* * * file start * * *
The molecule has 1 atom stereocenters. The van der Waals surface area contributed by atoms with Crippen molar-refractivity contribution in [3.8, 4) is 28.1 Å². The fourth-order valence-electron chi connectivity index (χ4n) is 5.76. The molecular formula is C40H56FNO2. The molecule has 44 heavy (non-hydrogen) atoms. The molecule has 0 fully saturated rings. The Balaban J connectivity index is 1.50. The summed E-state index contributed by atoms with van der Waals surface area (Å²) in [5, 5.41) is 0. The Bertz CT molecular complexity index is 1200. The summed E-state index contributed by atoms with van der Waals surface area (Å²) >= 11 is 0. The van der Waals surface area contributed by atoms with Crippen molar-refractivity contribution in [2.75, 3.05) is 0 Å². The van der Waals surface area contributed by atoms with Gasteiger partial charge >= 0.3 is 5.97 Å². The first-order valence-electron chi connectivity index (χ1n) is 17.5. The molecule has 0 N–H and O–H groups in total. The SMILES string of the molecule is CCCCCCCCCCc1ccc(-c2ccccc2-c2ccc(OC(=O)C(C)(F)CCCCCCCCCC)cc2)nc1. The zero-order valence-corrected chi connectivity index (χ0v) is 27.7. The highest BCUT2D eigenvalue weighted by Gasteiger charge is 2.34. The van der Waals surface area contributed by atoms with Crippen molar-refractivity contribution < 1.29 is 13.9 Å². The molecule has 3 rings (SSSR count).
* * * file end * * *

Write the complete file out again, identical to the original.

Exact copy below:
The molecule has 1 atom stereocenters. The van der Waals surface area contributed by atoms with Crippen molar-refractivity contribution in [3.8, 4) is 28.1 Å². The fourth-order valence-electron chi connectivity index (χ4n) is 5.76. The molecular formula is C40H56FNO2. The molecule has 44 heavy (non-hydrogen) atoms. The molecule has 0 fully saturated rings. The Balaban J connectivity index is 1.50. The summed E-state index contributed by atoms with van der Waals surface area (Å²) in [5, 5.41) is 0. The Bertz CT molecular complexity index is 1200. The summed E-state index contributed by atoms with van der Waals surface area (Å²) >= 11 is 0. The van der Waals surface area contributed by atoms with Crippen molar-refractivity contribution in [2.75, 3.05) is 0 Å². The van der Waals surface area contributed by atoms with Gasteiger partial charge >= 0.3 is 5.97 Å². The first-order valence-electron chi connectivity index (χ1n) is 17.5. The molecule has 0 N–H and O–H groups in total. The SMILES string of the molecule is CCCCCCCCCCc1ccc(-c2ccccc2-c2ccc(OC(=O)C(C)(F)CCCCCCCCCC)cc2)nc1. The zero-order valence-corrected chi connectivity index (χ0v) is 27.7. The highest BCUT2D eigenvalue weighted by Gasteiger charge is 2.34. The van der Waals surface area contributed by atoms with Crippen molar-refractivity contribution < 1.29 is 13.9 Å². The molecule has 3 rings (SSSR count).